Boise State Associate Professor Brittany Brand from the Department of Geosciences recently secured two hazard and risk-related grants totaling more than $1 million from the National Science Foundation (NSF). The two grants explore diverse concepts related to hazards, risk and preparing for future natural disasters – from the science of disasters to the psychology behind disaster response.
“The overall theme of my research is understanding and reducing our risk to natural hazards,” said Brand.
The volcanology project, led by Brand and Department of Geosciences Assistant Professor Dorsey Wanless, is titled “When Good Volcanoes go Bad: Exploring the Magmatic, Crustal, and Conduit Conditions Required for Mafic, Plinian Volcanism.” This project received a $519,000 grant from NSF programs within the Division of Earth Sciences.
Brand, Wanless and two Boise State Ph.D. students will explore how volcanoes that typically produce mild activity may suddenly shift behavior, resulting in devastating, explosive eruptions.
Mafic magma tends to be more fluid, allowing gas that could drive explosive eruptions to escape. As such, mafic volcanoes — the most common kind on earth — tend to ooze lava or have mild explosive activity. However, sometimes these tame volcanoes erupt more explosively. The summit eruption of Kilauea in Hawaii is one recent real-world example.
“What causes the shift in volcanic activity remains poorly understood,”said Brand. But the new study will use diverse methods in an attempt to find the reason.
The project will focus on Volcán Llaima, a mafic, active volcano in Chile that has produced eruptions of lava, but also several highly explosive events. “The findings will have global implications for the millions of people living at risk from mafic volcanic centers including the currently active Kilauea volcano in the USA,” said Brand.
The public and academic community will be able to follow the team’s progress on the Boise State Magmatic and Volcanic Studies group Facebook page.
Brand’s own experiences in Chile in 2015 — being awakened in the night by an erupting volcano and seeing first-hand the effect of inadequate public education about hazards and preparedness — spurred her interest in the topic of preparedness psychology and effective science communication. This inspired the idea for the second funded project, based in risk perception and preparedness, which received a $536,000 grant from the NSF program Humans, Disasters, and the Built Environment. The project is titled “Assessing the Influence of Cultural Variables, Perceptions, and Earthquake Hazard Information on Household Emergency Preparedness.”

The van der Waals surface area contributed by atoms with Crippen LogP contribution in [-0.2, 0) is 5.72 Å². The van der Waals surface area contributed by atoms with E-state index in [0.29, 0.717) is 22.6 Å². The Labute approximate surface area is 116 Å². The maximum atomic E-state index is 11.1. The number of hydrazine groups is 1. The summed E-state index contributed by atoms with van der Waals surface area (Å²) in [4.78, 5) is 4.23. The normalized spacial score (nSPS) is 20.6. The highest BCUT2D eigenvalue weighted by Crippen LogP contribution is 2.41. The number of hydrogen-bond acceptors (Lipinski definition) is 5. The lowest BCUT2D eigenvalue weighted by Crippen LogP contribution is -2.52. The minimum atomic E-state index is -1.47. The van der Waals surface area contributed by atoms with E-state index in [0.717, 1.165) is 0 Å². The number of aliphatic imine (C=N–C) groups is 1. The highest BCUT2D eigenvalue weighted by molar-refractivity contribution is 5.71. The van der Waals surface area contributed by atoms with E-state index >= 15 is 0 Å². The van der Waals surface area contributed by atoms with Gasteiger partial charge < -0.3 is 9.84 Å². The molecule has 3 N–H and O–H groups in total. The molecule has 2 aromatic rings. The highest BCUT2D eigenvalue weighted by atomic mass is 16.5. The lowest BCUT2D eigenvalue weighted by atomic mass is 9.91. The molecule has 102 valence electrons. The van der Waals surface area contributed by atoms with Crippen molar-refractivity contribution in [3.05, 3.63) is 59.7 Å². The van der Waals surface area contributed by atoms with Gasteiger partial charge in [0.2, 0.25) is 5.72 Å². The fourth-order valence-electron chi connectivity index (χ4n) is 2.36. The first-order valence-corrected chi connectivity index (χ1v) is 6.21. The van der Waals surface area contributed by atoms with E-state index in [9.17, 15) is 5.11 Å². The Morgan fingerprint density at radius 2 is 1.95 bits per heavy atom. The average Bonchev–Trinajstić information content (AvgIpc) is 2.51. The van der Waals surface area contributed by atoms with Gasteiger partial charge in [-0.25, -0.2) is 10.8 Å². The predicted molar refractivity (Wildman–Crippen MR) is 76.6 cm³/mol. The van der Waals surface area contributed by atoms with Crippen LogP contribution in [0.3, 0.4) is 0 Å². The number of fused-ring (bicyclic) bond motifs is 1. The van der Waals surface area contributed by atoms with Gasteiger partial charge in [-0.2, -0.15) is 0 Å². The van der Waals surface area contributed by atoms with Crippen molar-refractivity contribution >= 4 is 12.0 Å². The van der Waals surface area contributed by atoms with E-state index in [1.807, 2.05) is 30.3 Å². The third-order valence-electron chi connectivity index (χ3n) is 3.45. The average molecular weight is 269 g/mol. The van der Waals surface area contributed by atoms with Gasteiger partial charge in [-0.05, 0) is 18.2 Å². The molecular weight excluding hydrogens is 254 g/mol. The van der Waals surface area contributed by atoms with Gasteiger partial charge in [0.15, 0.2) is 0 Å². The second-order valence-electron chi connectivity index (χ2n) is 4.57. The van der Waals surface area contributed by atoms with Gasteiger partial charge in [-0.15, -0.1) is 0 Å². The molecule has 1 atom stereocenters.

”This project is more about the social side of hazards,” said Brand. “Once we know the dangers, how do we share hazard and risk information with at-risk citizens in a way that motivates them to take preparedness actions?”
This research includes a team of social scientists and two Boise State Ph.D. students to learn how people prepare for emergency events, explore the best strategies to convey hazard information, and ultimately reduce the loss of property, lives and the cost of recovery.
Brand co-founded the Natural Hazards, Risk and Resiliency Consortium (NHRRC) on campus in 2017 to promote research collaborations across campus and to ensure research efforts have a local impact. The NHRRC is a multidisciplinary group of researchers and practitioners whose mission is to improve society’s resilience to natural hazards and the impacts of climate change. The group collaborates with community stakeholders including emergency managers, public health experts, K-12 educators and others.
Brand also teaches “Natural Hazards, Risk and Resiliency” in the Honors College and the university foundations course “(Un)Natural Disasters …” (co-taught with Jen Pierce).
“Making sure our research efforts have a direct societal impact is incredibly important,” said Brand. “We must work directly with community members and stakeholders to both ensure our research efforts have a practical impact, and to communicate our findings in a way that motivates societal changes that reduce our risk to future natural (and unnatural) hazardous events.”
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